The costume jewelry industry created a boom for the legal profession, as designers sued each other daily. “That was my design first” “No it was mine”. It was a payday for lawyers.
And the manufacturers needed manufacturing representatives. They needed people to buy from the manufacturer and sell to the retailer. They needed the market makers; the middle men, who earned livings on commissions, and helped make the market work.
Coro was the largest Costume Jewelry Manufacturer in Providence
The largest jewelry manufacturer in Providence Rhode Island was Coro. Coro hired over 3500 people, and the costume jewelry ranged from fifty cents to 100.00 for a commissioned piece of costume jewelry. The majority of people could afford that price. Mass produced jewelry sold to department stores. Beautiful rhinestones set in sterling silver floral motifs and crafted into bracelets, rings, necklaces and earrings flooded jewelry stores.
The entertainment industry helped with the boom. Companies like Hobe Jewelers sold to stars. If Marilyn Monroe, Ava Gardner and Betty Davis wore costume jewelry; jewelry made of rhinestones that wasn’t made from real gemstones, wasn’t it good enough for you?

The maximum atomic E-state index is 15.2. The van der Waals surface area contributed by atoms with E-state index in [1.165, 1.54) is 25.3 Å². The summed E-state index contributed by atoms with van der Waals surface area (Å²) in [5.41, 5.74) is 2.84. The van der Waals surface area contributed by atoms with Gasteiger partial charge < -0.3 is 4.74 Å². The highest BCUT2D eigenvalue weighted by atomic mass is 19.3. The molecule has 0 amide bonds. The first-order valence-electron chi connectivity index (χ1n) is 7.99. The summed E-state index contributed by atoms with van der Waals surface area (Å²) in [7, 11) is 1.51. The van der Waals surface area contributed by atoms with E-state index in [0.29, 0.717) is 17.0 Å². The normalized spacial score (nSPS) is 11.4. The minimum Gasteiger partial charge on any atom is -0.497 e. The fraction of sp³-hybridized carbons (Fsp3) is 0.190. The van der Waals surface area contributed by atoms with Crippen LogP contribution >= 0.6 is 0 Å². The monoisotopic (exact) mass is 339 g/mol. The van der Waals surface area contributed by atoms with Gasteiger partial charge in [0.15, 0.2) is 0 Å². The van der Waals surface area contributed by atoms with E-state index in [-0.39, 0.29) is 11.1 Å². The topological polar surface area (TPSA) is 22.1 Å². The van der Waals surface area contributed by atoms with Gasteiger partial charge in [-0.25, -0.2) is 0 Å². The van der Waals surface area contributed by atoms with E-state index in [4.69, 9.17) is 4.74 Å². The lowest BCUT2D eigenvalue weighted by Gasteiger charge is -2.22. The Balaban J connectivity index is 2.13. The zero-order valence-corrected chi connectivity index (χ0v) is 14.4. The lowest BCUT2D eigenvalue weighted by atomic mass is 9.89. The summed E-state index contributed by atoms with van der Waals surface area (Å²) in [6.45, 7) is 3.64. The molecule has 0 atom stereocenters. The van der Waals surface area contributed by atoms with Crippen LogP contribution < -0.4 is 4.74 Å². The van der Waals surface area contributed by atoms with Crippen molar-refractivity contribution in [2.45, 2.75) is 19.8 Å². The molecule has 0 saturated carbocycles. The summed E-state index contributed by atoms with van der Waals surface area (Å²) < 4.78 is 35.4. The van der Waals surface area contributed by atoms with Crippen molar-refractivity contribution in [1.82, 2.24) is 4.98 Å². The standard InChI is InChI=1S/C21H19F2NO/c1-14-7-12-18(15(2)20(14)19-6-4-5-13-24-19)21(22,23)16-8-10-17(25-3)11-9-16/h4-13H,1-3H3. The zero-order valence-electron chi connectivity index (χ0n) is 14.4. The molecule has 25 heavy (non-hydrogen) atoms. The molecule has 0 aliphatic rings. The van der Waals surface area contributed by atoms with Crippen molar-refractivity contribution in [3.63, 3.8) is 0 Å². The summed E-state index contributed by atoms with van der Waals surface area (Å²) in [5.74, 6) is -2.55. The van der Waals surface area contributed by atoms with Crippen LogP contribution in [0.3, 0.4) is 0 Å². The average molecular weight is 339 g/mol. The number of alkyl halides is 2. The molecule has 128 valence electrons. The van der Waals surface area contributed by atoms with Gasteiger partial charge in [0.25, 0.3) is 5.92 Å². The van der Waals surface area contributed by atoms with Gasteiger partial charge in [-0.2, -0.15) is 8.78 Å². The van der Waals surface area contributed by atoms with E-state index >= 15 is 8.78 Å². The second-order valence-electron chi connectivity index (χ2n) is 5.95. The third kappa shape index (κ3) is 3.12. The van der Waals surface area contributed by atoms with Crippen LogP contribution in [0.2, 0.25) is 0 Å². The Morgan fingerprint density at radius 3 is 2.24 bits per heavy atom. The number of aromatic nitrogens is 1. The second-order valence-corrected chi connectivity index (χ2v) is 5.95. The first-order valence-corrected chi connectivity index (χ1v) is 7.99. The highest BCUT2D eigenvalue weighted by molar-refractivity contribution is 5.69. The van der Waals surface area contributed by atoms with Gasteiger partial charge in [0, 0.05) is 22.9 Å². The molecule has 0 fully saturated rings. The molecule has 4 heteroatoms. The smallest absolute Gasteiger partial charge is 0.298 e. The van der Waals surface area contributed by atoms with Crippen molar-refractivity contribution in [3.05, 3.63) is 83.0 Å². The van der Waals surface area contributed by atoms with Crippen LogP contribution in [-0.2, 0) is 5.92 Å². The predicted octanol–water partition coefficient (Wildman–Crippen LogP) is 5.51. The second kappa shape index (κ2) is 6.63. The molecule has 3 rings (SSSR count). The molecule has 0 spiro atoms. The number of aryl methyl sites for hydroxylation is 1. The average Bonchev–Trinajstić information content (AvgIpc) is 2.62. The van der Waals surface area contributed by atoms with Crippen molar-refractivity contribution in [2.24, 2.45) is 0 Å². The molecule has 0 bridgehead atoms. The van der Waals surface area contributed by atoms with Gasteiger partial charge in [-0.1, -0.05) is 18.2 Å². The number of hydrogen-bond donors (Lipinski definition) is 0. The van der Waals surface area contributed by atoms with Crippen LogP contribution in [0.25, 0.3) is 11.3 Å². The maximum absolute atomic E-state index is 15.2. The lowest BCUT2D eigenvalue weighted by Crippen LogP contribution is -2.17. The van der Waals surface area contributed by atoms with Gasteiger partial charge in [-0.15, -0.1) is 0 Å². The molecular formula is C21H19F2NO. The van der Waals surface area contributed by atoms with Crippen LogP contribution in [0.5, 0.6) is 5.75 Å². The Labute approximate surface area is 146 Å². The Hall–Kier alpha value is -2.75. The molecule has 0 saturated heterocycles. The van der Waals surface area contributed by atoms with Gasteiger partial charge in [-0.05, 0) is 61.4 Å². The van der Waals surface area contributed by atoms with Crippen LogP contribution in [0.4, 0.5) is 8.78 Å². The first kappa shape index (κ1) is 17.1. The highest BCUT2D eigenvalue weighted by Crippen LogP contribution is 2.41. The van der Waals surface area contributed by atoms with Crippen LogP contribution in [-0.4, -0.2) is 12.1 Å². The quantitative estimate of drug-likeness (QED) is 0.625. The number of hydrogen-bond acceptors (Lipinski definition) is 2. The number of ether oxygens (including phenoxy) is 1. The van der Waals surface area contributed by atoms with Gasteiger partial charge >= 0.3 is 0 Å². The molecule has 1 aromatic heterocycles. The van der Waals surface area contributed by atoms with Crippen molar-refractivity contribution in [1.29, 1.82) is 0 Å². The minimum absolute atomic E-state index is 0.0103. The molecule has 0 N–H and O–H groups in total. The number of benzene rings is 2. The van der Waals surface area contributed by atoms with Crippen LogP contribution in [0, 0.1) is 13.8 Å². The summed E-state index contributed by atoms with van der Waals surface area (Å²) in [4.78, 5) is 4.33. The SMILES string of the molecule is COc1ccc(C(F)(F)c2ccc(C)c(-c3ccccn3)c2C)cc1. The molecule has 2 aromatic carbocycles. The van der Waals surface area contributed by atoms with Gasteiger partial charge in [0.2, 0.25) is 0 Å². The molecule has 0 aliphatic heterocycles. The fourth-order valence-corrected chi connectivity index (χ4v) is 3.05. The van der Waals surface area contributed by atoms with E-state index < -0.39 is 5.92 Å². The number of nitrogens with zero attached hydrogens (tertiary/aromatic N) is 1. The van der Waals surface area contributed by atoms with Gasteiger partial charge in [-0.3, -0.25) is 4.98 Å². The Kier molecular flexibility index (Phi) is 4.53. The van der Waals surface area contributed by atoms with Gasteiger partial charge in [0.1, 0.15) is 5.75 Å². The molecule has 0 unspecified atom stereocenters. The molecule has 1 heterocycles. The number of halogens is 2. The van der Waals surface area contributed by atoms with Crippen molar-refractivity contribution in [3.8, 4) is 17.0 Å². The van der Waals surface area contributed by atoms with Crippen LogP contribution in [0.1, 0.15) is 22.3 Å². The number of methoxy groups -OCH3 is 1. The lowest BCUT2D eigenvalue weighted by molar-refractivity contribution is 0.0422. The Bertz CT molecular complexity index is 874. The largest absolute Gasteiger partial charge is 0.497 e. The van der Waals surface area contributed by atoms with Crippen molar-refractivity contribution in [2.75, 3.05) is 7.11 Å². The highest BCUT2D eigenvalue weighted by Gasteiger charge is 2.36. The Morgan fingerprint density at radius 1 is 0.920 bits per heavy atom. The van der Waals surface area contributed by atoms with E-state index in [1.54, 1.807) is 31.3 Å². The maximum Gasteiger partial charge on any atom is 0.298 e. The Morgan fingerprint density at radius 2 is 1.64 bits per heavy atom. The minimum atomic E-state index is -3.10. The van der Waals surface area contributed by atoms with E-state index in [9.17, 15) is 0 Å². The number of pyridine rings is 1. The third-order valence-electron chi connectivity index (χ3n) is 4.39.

Providence Rhode Island a small little city in a teeny tiny little state, became king of the bling. Unfortunately today, the king of the bling has lost its sparkle, as these buildings once power houses for the costume jewelry industry have been replaced with educational and health care facilities.
As America chose to send our jobs over seas, and sell our products online, when you want to bring out bling, and add sparkle, you have to buy vintage, that is, if you want it to have been made in the USA. Somewhere along the way we decided China could make it better.
I disagree but who am I? I am just a little guy in a big sea, buying and selling rhinestone jewelry.